There are two comments to Jonathan and Angela’s post. Camilla says:

“We are looking forward to Galapagos too. See you in Quito. Milly & Pete”

and Jonathan and Angie reply:

“Blimey – I don’t quite know how we could have missed the fact that you are coming to Galapagos too. That is sooooo!!!!!! Cool. It is going to be some party! Darwin will be turning in his grave with all the banter and high jinks! See you soon and hugs and kisses from us both!”

I don’t imagine Jonathan and Angie noticed my comment on the FT article (I think it was the only one) but I’d just like to say:

Jonathan and Angie (and Milly and Pete – do you ever get called “Millipete” by rude friends? – I hope not) and Brad, Vicky, Peter and Liz, Paul and Carole, Margot  and all the others, may I wish you all a super holiday?

There’s an unfortunate tendency among us climate deniers to point out a certain inconsistency among fans of green doom-mongering when they  bewail the end of civilisation while flying off to the further corners of the earth to savour the last dying embers of our ecosystem. Bugger them, I say. Good luck to you. And as I sit on my Ryanair flight to England tomorrow, I shall put down my paperback copy of the Voyage of the Beagle and raise a toast in a five euro plastic cup of O’Leary’s best Hungarian Chardonnay to you and your friends. Have a lovely time.

*           *           *

I shall be out of touch in faraway England for the next week. I leave my half dozen fans with this Lewandowsky-style questionnaire:

Who would you rather be marooned on a desert island with?

1) Professor Stephan Lewandowsky

2) Professor Stephen Emmott

3) George Monbiot

4) Vivienne Westwood

5) Naomi Campbell

6) Dr Viren Swami

7) John Selwyn Gummer (Lord Deben)

8) Baroness Worthington

9) Sally Weintrobe

10) the Golden Lion Tamarind Monkey

11) Don’t know, haven’t been paying attention to your blog

About Geoff Chambers

Retired illustrator (children's magazines, religious education textbooks, an Encyclopaedia of Christianity, gay contact and female fitness magazines, pornographic strip cartoons etc.) Retired lecturer in English and History of Art in a French University; ardent blogger on climate hysteria, banned five times from the Guardian and twice from the Conversation. Now blogging at Cliscep.com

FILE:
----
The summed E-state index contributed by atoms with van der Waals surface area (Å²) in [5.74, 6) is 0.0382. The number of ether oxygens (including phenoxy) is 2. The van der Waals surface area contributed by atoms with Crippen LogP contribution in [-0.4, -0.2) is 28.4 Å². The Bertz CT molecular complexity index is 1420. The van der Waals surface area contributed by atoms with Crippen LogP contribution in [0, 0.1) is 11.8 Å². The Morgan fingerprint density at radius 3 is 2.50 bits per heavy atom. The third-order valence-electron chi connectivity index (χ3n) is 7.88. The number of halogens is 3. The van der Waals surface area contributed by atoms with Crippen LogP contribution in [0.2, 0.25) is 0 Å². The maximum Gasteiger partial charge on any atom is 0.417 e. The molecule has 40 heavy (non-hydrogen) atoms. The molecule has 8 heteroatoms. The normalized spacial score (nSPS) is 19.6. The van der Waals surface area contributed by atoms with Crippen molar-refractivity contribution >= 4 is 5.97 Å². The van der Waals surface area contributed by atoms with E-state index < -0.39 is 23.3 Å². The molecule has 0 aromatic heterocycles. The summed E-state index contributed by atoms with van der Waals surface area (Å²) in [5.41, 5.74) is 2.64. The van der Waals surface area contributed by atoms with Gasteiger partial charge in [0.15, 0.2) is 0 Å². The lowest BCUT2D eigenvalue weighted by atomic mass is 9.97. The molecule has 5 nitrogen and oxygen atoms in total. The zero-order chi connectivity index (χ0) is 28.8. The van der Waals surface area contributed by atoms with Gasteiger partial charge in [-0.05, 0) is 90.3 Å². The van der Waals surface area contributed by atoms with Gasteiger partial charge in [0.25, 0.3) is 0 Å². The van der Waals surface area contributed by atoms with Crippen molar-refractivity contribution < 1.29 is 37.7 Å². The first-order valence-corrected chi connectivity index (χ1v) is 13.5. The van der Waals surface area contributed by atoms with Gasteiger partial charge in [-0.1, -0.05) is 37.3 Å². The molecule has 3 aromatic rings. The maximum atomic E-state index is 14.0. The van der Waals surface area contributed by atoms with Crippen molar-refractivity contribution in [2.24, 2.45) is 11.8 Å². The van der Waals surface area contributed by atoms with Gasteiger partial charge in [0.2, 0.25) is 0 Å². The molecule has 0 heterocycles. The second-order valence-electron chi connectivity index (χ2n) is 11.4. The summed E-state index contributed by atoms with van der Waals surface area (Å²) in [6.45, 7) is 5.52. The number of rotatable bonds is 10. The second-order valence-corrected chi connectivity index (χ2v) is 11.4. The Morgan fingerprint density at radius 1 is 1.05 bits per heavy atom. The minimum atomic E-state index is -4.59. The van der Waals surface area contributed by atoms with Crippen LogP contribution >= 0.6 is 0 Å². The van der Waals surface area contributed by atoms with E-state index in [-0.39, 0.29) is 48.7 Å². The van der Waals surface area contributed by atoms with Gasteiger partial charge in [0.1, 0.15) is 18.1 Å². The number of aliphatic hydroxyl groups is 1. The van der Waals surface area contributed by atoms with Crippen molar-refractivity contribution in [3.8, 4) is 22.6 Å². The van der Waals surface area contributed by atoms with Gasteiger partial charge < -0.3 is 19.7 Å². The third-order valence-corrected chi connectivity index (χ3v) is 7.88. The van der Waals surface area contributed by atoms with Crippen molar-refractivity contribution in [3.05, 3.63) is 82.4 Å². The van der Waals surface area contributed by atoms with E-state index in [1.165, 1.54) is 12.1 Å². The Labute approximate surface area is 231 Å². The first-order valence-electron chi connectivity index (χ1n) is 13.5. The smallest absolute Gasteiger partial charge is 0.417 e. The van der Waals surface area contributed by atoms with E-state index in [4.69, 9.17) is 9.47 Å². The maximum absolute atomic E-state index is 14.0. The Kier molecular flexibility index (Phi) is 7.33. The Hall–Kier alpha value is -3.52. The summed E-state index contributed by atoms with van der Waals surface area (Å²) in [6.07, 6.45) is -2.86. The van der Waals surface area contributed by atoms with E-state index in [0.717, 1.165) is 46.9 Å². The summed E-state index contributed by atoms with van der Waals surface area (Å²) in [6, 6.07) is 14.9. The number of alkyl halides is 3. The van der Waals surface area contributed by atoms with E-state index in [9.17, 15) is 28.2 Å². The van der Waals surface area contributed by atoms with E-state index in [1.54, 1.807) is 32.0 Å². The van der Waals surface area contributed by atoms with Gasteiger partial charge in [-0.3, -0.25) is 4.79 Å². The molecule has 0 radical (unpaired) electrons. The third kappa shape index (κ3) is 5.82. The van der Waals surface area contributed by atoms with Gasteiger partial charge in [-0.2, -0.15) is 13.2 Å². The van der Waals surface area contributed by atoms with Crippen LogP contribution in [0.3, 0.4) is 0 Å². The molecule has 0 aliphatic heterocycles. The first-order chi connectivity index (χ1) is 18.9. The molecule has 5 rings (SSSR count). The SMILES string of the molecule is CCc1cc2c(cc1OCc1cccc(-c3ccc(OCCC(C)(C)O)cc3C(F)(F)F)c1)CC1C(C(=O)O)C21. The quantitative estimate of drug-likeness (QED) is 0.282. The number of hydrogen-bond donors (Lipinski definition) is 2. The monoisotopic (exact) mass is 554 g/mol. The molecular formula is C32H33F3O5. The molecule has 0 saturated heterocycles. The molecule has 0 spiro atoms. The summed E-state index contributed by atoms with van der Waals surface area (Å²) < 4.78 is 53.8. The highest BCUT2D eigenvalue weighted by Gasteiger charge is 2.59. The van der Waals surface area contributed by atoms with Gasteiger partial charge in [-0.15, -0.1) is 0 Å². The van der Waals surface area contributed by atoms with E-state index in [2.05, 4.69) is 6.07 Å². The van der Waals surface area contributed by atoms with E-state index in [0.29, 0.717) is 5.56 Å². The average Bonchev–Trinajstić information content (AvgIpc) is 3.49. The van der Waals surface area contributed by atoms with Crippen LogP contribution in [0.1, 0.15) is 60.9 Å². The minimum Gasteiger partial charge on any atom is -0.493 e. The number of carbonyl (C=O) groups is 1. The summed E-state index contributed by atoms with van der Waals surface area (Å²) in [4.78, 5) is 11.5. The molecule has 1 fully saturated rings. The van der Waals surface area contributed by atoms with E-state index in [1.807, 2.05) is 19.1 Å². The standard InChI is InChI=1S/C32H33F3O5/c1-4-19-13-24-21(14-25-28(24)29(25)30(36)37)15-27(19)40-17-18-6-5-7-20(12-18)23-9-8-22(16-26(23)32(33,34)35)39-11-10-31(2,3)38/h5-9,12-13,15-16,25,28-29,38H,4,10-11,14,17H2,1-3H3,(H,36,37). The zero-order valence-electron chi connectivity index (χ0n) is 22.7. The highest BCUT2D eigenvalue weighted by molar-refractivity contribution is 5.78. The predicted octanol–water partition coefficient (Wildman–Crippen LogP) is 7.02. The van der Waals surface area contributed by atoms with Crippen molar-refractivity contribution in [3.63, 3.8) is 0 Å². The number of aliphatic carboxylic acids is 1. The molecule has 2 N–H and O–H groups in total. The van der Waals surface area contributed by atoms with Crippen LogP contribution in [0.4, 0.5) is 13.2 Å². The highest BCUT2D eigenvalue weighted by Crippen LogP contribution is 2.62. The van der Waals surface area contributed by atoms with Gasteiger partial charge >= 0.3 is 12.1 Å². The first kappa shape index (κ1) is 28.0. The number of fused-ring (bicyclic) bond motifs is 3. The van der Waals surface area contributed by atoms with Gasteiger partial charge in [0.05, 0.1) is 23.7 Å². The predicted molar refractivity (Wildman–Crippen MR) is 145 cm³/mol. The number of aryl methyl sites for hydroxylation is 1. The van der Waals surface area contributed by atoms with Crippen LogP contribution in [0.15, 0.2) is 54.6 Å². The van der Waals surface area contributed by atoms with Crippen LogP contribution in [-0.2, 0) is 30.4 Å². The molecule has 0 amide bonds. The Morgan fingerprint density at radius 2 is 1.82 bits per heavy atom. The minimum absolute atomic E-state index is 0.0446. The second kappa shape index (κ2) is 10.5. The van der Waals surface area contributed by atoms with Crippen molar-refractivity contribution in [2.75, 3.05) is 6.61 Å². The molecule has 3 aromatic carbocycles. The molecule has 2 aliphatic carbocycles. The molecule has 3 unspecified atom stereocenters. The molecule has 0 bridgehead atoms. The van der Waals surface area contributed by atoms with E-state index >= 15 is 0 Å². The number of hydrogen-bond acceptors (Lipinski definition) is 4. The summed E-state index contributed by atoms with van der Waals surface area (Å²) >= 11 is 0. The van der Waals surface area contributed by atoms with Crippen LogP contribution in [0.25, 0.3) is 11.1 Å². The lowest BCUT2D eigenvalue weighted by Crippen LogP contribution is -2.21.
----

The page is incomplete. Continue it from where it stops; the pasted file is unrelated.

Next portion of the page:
This entry was posted in Stephan Lewandowsky, Stephen Emmott and tagged , . Bookmark the permalink.

22 Responses to A Tale of Two Steves

  1. Pingback: Geoff Chambers on Lewandowsky at Bristol | Tallbloke's Talkshop

  2. Reblogged this on contrary2belief and commented:
    Lewandowsky will no doubt be “missed” by everybody in Western Australia.

  3. Beautifully written. I didn’t enjoy my three years at Bristol University much, bit of a culture shock for a South Wales valleys boy. But at least Stephan Lewandowsky wasn’t there then. He’ll fit right in with the privileged wankers.

  4. Kon Dealer says:

    Bryony, of course.
    I could wear ear defenders and she a paper bag over her head.

  5. Doug Proctor says:

    “This link was based on four anonymous responses (out of a total of more than 1300) to a faulty on-line survey. There is good evidence that two of the four responses were faked.”

    To the point but it seems TOO simple.

    I’m using the terms Procedural Accuracy (or Certainty) vs Representational Accuracy (or Certainty): Procedural means that how the thing was calculated is correct by method. Representational means what was calculated is correct by how well it reflects what is or was in the world. Dr. L and Hansen and all those others, including Mann and Marcott, speak of things that are Procedurally sound but Representationally unsound.

    This is what I object to in modern scientific discourse, especially anything that uses high technology and statistical analysis: the common Man and MSM and politician do not understand the difference between what these studies produce and what the study was supposed to reflect. The result is a war of words in which results that are artifacts of procedure are conflated with facts of existence.